System CPA Gives Way to About Info in 20H2 Release

In yet another sign that the Settings UWP apps are slowly but surely supplanting Control Panel, MS changed some key behaviors in 20H2. On 2004 or earlier, if you right-click This PC in File Explorer, then click Properties, you see the Control Panel System applet (CPA, as in the title to this post). If you do likewise in 20H2, you get the Settings → System → About pane instead.

In fact, if you enter “System” into the Start menu, then click the item that appears therein (shown in the lead-in graphic for this story) you’ll still wind up at the Settings/System/About pane anyway. To me, this comes as no huge surprise. Rather,  as in Pink Floyd’s song lyric “It’s just another brick in the wall” that MS is building between users and the Control Panel and its applets. I can’t say I’m overjoyed about this gradual transformation, but it is starting to seem completely inevitable. Just for grins, here’s what shows up in 2004 on those PCs where WU hasn’t yet seen fit to extend a 20H2 upgrade offer. The contents of the About pane (from 20H2) follows immediately afterward.

Some of the information here does not appear in the About pane, and vice versa (see below).
[Click image for full-sized view.]


The About pane speaks more to the Windows OS and PC than to the organization that delivers it, where the System CPA covers those things, too. (see above).
[Click image for full-sized view.]

Where There’s a Will, There’s a Way

If you’re persistent, you can find your way to the System CPA if you really want to. Warning! Even if you go into Control Panel (which comes up as it always has) and click the System item therein, you’ll get the About pane anyway. You can use an Explorer shell command to make it appear — namely:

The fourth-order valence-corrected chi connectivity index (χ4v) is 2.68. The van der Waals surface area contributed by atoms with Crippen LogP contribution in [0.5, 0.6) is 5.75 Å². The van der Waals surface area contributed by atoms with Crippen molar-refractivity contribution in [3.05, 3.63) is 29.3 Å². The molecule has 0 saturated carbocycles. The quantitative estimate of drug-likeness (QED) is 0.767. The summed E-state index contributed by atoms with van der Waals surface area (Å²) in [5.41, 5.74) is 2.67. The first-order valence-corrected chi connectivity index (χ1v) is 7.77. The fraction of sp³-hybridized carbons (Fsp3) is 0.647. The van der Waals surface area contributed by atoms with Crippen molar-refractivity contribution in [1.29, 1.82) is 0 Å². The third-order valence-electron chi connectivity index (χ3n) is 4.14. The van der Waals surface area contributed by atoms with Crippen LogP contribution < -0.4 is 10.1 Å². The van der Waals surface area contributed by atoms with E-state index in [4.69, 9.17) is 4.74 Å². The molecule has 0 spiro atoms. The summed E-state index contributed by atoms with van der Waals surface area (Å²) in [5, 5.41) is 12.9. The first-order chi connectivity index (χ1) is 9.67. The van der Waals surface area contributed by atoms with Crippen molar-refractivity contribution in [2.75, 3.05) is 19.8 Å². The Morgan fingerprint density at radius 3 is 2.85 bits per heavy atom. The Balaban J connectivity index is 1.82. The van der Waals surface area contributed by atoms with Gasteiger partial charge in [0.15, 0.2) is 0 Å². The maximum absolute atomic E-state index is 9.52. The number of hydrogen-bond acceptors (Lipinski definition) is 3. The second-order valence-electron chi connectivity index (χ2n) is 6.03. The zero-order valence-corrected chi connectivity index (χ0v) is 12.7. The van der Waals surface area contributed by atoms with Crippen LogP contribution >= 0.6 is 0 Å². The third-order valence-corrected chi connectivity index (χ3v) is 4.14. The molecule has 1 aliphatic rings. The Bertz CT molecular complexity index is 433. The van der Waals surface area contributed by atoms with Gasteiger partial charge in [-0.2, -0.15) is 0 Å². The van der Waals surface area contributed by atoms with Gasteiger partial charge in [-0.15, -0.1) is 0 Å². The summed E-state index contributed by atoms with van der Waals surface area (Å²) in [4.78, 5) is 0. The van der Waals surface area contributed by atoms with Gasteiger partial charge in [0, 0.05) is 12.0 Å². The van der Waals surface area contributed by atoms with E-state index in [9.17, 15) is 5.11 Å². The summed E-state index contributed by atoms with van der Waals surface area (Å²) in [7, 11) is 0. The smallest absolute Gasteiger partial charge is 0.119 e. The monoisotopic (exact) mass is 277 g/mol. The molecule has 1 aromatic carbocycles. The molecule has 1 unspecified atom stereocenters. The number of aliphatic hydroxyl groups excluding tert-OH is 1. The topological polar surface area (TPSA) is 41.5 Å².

explorer shell:::{BB06C0E4-D293-4f75-8A90-CB05B6477EEE}

This still works (I set it off to make it easy to cut’n’paste). Another string-based technique is to enter

control /name Microsoft.System

in the Run box, at a command prompt, or in PowerShell. That works, too. (Thanks to Benj Edwards at How-to-Geek for bringing this to my attention.)

You can turn the explorer shell string into a shortcut to reliably launch the old System CPA, too. Lawrence Abrams at BleepingComputer wrote a nice article about this on October 25, entitled Windows 10 now hides the SYSTEM control panel, how to access it. It provides all those gory details.

I don’t like to clutter my desktop up with shortcuts so I keep the control … string in my Sticky Notes collection instead. You may, of course, do as you think best on your own (or your user’s) PC(s).

Author: Ed Tittel

Ed Tittel is a 30-plus-year computer industry veteran. He’s a Princeton and multiple University of Texas graduate who’s worked in IT since 1981 when he started his first programming job. Over the past three decades he’s also worked as a manager, technical evangelist, consultant, trainer, and an expert witness. See his professional bio for all the details.